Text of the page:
Park Güell picture1 of 5
Park Güell2 of 5
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Key Info

Carrer Olot

Details

Parks and Gardens, Sightseeing Type
2 hours to Half Day Time to Spend
4.7scorecard
  • 5.0Value
  • 3.5Facilities
  • 4.5Atmosphere

Antoni Gaudí's Park Güell is as whimsical as parks can get. The park was originally supposed to be a housing community for the rich, commissioned by Eusebi Güell. Güell hired Gaudí but the project eventually folded due to the land's incompatible building conditions. Gaudí continued on, modeling the park after gardens he had seen in England (Güell means English in Catalan) and building around the natural elements of the land instead of tearing them down.

Today's park covers 42 acres of space and features everyday park props with a twist that is quintessentially Gaudí. Instead of numerous benches spread throughout, here visitors will be greeted with one long, wavy stone bench adorned with vibrant mosaics and equipped with views of the ocean. And instead of drab administrative buildings, the welcome centers here (which house park souvenirs and learning materials on Gaudí and the park) look like buildings you'd see in a Dr. Seuss book. You'll also find plenty of picturesque pathways that weave along verdant vegetation, down cascading tiled staircases and through jagged stone columns and tunnels. While you're here, don't miss the chance to see the Sala Hipóstila. Located right at the entrance, the Sala Hipóstila was originally intended to be a marketplace. Today it serves as nothing more than to dazzle visitors with its stately stone columns and beautiful mosaic works, which you'll find dotted all over the ceiling. Other popular attractions here include the Casa Museu Gaudí (Gaudí House Museum), Gaudí's former home turned museum, and Turó de les Tres Creus, a lookout point with pretty impressive views of the city situated in the southwestern point of the park.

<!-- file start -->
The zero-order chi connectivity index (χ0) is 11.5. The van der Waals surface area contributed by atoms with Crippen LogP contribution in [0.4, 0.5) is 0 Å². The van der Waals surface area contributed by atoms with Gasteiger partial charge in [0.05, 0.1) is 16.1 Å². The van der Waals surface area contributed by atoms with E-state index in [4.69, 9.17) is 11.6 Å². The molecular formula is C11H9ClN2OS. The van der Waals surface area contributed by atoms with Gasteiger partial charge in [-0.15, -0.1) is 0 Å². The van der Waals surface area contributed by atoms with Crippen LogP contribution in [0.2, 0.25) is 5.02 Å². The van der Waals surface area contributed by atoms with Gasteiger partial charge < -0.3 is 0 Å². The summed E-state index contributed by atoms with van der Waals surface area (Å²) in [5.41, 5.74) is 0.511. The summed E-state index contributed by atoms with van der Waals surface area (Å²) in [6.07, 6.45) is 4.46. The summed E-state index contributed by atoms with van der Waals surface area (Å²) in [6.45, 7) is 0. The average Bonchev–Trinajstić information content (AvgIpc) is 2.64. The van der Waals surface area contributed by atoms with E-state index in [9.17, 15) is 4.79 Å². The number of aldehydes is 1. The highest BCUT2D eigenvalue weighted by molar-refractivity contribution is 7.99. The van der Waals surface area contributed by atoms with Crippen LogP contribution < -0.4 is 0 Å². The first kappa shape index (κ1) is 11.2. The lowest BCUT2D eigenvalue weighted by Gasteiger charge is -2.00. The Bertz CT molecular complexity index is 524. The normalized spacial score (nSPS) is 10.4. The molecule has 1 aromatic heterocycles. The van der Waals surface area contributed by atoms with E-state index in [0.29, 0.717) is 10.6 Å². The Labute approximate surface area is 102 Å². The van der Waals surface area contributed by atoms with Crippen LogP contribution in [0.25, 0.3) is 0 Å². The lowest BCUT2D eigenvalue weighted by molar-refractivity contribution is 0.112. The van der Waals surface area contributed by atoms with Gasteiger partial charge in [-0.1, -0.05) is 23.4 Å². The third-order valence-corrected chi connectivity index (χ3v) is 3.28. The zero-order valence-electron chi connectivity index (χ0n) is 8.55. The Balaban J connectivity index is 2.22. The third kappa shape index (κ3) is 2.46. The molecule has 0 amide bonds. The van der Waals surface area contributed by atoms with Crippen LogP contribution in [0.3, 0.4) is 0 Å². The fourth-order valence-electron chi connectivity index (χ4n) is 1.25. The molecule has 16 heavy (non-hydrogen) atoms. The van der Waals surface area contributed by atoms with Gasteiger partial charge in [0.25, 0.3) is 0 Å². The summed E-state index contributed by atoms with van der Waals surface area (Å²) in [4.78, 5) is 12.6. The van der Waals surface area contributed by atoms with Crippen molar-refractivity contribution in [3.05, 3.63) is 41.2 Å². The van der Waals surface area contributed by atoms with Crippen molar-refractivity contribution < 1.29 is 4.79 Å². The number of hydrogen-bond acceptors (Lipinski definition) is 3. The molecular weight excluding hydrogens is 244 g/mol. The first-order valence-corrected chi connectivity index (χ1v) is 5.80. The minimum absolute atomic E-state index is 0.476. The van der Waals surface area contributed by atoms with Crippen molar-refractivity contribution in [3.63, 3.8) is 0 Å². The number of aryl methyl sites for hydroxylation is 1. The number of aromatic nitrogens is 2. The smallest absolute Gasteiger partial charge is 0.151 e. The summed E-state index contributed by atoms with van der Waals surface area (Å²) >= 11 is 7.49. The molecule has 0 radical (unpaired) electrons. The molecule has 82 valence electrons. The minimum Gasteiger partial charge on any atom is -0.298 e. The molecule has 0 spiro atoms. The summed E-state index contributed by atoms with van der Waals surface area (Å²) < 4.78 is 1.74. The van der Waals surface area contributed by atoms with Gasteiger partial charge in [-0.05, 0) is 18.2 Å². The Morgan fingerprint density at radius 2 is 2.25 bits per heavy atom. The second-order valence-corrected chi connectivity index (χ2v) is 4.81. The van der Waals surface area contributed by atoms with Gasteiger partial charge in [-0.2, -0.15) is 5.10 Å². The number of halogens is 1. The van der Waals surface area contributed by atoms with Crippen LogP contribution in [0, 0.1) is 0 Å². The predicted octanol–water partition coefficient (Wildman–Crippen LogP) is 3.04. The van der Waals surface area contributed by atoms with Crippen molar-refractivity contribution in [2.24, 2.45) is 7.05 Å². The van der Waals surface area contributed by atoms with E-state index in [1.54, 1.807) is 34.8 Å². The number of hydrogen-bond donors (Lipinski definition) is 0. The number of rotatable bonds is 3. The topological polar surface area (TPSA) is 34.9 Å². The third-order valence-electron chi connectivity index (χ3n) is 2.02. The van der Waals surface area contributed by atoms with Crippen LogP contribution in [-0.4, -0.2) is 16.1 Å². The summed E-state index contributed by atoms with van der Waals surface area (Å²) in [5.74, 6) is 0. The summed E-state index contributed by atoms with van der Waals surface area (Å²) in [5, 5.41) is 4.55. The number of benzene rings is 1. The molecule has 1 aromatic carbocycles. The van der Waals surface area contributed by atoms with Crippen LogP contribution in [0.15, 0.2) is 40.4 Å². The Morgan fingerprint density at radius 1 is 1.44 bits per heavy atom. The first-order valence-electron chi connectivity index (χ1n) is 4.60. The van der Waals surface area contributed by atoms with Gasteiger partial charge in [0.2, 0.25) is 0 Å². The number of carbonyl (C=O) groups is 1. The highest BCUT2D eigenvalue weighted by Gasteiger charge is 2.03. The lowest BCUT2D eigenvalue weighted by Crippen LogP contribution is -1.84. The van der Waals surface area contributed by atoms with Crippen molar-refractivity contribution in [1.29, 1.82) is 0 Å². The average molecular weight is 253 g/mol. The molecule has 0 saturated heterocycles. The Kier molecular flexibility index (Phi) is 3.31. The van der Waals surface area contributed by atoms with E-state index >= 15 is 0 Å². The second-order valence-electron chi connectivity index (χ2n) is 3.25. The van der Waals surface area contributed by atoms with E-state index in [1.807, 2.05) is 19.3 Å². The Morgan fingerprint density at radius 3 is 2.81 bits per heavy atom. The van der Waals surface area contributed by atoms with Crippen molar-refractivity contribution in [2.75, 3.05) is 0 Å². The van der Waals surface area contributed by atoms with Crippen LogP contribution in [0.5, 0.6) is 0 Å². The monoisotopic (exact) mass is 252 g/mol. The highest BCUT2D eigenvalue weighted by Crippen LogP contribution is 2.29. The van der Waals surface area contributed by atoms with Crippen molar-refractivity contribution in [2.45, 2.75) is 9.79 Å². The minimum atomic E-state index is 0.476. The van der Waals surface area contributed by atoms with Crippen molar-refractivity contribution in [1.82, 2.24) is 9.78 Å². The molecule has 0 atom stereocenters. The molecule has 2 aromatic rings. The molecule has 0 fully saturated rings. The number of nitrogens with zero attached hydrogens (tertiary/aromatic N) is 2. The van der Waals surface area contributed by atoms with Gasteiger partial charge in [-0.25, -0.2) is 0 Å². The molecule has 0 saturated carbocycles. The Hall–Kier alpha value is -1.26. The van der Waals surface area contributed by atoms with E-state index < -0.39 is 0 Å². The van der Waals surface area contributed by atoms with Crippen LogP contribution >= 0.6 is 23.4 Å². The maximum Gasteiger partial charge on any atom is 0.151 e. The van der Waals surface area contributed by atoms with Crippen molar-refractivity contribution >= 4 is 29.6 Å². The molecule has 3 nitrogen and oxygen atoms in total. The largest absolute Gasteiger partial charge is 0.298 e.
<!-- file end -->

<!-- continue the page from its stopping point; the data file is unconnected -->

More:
Travelers found Park Güell to be a lovely place to spend a sunny day in Barcelona. Visitors loved the beautiful architecture of the park and how it seamlessly weaved into its natural surroundings. Some strongly suggested taking part in a guided tour to better understand the history and architectural detail of the park (guided tours are available at the park with the purchase of a guided tour ticket). Others also recommended taking time to explore the trails Park Güell has to offer, but make sure to come prepared. Being built on a hill, trails feature steep inclines and unpaved pathways. And keep in mind that since this is one of Barcelona's most popular attractions, there will seldom be a time when there isn't crowds. In fact, according to the Barcelona Tourism board, only 2.4 percent of Barcelona residents visit the park. The rest are national and international tourists. 

Park Güell is open every day, but hours vary depending on the season. There is a cost to enter the park. Tickets are 7 euros ($8) online and 8 euros (about $9.50) at the park. Reduced fares are available for children and seniors. Some visitors complained of not being able to be admitted to the park the day they arrived due to capacity restrictions, so getting a ticket in advance online is advised, especially if you're short on time. To get to the front entrance of the park, hop off at the Alfons X metro station. If you want to start at the top of the park and make your way down, get off at the Vallcarca stop. Keep in mind that there are no metro stations just a couple blocks away from the park. Vallcarca is a half a mile west and Alfons X is nearly a mile southeast. For more information, visit Park Güell's website

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#2 Mercat de Sant Josep de la Boqueria (Boqueria Market)

Even if you're not keen on visiting the touristy Las Ramblas, make the trek to the thoroughfare only for it to lead you to the foodie heaven that is the Boqueria Market. The Boqueria Market is Barcelona's first local market, having opened in 1840. But its foodie history spans much earlier than that. The first food peddlers were said to have been around as early as the 13th century selling meat on the streets. The market you see today wasn't around back then, it took four years to construct once Saint Joseph's convent left the area (hence the name of the market). 

Today that tradition of hawking goodies lives on, and the covered marketplace treats visitors to the vibrant colors and enticing aromas of everything from fruit juices and wines to fresh fish, meats, produce and desserts. Make sure to grab Spanish specialties while you're there, including jamón ibérico, manchego cheese and salted cod (or bacalao). What's more, bars and restaurants can be found in and around the market, so food options truly abound here. 

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